Important: This means we never have any getters or expose the aggregate root’s internal state in any way!

The event class is responsible for extracting the data from the value objects that need to be saved.

public class OrderPlacedEvent extends OrderEvent {

  public Data data = new Data();

  public static OrderPlacedEvent orderPlaced(CustomerId customerId,                 
                                             Amount orderAmount) {
    OrderPlacedEvent orderPlacedEvent = new OrderPlacedEvent();
    orderPlacedEvent.data.orderAmount = orderAmount.amount;
    orderPlacedEvent.data.customerId = customerId.id;
    return orderPlacedEvent;
  }

  ...
  ...
  ...
}

Once the event is created, it can be saved to an event store and used to materialize the state of the aggregate root when it is loaded.

Let’s have a look at how to load an aggregate root using events!

Separate state loading from business logic

We looked at how the business logic is being executed in our aggregate root, using value objects and keeping the state internal to the aggregate root.

To load our aggregate root from our event store we load the events using the Serialized API, then use a Builder to take the stream of events and create an immutable state object that consists of all value objects that we need to execute the business logic on our Order.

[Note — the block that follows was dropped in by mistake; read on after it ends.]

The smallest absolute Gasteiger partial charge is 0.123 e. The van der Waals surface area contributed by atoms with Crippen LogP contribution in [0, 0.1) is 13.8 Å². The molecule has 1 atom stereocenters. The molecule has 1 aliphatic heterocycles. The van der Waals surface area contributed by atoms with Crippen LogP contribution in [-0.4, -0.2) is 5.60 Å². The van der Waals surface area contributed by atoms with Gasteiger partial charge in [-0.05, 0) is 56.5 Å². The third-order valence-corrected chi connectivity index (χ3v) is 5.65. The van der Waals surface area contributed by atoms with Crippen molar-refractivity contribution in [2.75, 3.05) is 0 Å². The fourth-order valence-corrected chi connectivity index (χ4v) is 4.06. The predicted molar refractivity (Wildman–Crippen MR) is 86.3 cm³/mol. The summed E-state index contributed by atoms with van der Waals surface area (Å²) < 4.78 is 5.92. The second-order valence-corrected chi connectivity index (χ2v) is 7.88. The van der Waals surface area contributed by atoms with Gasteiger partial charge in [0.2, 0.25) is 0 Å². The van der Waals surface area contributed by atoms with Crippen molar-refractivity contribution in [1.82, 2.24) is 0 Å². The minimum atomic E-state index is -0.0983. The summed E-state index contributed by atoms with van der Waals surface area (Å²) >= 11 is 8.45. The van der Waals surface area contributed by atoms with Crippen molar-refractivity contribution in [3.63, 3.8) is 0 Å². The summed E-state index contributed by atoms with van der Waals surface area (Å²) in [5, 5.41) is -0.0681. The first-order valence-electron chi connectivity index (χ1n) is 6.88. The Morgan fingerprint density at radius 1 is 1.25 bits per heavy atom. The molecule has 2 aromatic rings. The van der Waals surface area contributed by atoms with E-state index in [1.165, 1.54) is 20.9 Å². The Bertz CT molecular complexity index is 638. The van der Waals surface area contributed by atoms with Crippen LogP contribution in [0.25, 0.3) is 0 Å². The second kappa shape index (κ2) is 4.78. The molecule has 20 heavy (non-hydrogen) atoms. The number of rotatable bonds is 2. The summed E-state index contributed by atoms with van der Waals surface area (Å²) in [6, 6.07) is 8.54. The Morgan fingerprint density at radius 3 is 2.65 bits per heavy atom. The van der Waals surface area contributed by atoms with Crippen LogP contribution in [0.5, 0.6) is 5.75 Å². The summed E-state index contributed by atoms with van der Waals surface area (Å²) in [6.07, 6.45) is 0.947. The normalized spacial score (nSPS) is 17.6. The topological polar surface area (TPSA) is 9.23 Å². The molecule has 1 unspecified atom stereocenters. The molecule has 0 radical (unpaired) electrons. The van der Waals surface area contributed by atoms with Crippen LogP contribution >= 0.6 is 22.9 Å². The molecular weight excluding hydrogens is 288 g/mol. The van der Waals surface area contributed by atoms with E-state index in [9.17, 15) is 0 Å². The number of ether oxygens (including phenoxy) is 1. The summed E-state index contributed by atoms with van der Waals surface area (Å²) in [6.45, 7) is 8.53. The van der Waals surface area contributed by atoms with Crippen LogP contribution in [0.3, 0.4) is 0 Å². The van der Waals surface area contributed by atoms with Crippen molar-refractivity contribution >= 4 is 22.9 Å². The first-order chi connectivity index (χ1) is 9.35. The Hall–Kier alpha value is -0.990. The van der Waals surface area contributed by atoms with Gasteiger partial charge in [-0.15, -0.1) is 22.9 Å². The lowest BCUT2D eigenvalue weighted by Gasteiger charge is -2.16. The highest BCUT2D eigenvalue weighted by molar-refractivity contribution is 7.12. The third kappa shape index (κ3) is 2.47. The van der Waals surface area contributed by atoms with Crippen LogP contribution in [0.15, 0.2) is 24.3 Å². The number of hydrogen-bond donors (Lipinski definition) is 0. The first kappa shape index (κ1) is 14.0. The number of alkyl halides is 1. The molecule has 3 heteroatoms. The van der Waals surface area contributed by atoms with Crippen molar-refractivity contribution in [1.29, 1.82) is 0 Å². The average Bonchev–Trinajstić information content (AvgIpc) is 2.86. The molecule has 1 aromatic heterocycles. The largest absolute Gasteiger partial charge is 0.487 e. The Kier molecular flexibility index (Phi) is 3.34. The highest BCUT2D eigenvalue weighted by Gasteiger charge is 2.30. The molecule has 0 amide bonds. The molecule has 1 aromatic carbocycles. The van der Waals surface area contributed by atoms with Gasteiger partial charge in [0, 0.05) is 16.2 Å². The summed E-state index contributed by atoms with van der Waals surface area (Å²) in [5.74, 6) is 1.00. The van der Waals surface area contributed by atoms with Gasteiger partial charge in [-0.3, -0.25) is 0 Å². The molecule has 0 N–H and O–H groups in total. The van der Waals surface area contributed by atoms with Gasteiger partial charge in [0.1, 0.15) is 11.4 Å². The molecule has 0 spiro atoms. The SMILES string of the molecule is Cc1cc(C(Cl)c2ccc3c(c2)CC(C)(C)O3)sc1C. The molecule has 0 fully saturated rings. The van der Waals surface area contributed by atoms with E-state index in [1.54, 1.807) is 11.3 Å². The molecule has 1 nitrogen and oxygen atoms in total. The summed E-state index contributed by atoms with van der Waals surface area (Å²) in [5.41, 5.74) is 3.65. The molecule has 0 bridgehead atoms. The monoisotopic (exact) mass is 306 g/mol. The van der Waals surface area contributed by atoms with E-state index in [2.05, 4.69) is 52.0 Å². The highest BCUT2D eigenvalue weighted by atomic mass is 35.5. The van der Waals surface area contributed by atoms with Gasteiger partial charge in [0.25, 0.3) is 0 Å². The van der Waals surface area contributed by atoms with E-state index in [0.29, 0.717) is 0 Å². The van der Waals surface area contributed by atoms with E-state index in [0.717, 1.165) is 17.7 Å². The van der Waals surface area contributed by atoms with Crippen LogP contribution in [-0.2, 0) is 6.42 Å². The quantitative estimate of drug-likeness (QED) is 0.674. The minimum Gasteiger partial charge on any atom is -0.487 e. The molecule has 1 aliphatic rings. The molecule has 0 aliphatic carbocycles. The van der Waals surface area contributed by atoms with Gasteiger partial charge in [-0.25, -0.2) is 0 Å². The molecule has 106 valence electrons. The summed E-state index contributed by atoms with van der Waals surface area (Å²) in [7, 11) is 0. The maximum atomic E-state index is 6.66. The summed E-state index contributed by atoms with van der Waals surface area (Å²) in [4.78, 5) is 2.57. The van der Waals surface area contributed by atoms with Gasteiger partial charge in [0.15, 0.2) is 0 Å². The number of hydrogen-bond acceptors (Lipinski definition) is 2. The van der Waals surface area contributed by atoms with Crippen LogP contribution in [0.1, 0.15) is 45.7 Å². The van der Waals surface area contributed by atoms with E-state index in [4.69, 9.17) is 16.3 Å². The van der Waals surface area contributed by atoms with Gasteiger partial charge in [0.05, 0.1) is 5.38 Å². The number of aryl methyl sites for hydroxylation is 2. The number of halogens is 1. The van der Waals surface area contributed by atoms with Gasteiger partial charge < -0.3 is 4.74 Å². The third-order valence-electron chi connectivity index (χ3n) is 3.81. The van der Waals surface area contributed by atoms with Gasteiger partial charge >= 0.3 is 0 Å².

public class OrderState {

  public final String orderId;
  public final Integer version;
  public final OrderStatus orderStatus;
  public final Amount orderAmount;

  private OrderState(Builder builder) {
    orderId = builder.orderId;
    version = builder.version;
    orderStatus = builder.orderStatus;
    orderAmount = builder.orderAmount;
  }

  public static OrderState loadFromEvents(String orderId, 
                                          Integer version, 
                                          List<OrderEvent> events) {
    return OrderState.builder(orderId, version)
                     .apply(events)
                     .build();
  }

  public static Builder builder(String orderId, Integer version) {
    return new Builder(orderId, version);
  }

  public static class Builder {